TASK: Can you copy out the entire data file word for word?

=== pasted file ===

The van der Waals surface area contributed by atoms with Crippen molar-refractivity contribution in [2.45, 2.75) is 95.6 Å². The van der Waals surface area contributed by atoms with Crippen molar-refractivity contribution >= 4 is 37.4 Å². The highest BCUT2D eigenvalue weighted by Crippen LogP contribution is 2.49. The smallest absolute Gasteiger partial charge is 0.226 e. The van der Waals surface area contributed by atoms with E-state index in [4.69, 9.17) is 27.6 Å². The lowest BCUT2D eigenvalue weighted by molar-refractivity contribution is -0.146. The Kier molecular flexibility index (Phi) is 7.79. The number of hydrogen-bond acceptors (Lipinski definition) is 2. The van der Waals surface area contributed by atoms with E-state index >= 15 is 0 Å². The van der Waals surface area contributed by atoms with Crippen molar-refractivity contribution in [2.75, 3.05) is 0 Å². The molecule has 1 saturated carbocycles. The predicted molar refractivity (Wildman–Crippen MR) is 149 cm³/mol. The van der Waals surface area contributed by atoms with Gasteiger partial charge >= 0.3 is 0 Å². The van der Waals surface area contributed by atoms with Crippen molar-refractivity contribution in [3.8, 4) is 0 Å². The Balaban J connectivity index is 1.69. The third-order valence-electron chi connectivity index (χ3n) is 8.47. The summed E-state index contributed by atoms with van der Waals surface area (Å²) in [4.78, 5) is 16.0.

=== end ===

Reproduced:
The van der Waals surface area contributed by atoms with Crippen molar-refractivity contribution in [2.45, 2.75) is 95.6 Å². The van der Waals surface area contributed by atoms with Crippen molar-refractivity contribution >= 4 is 37.4 Å². The highest BCUT2D eigenvalue weighted by Crippen LogP contribution is 2.49. The smallest absolute Gasteiger partial charge is 0.226 e. The van der Waals surface area contributed by atoms with E-state index in [4.69, 9.17) is 27.6 Å². The lowest BCUT2D eigenvalue weighted by molar-refractivity contribution is -0.146. The Kier molecular flexibility index (Phi) is 7.79. The number of hydrogen-bond acceptors (Lipinski definition) is 2. The van der Waals surface area contributed by atoms with E-state index >= 15 is 0 Å². The van der Waals surface area contributed by atoms with Crippen molar-refractivity contribution in [2.75, 3.05) is 0 Å². The molecule has 1 saturated carbocycles. The predicted molar refractivity (Wildman–Crippen MR) is 149 cm³/mol. The van der Waals surface area contributed by atoms with Gasteiger partial charge >= 0.3 is 0 Å². The van der Waals surface area contributed by atoms with Crippen molar-refractivity contribution in [3.8, 4) is 0 Å². The Balaban J connectivity index is 1.69. The third-order valence-electron chi connectivity index (χ3n) is 8.47. The summed E-state index contributed by atoms with van der Waals surface area (Å²) in [4.78, 5) is 16.0.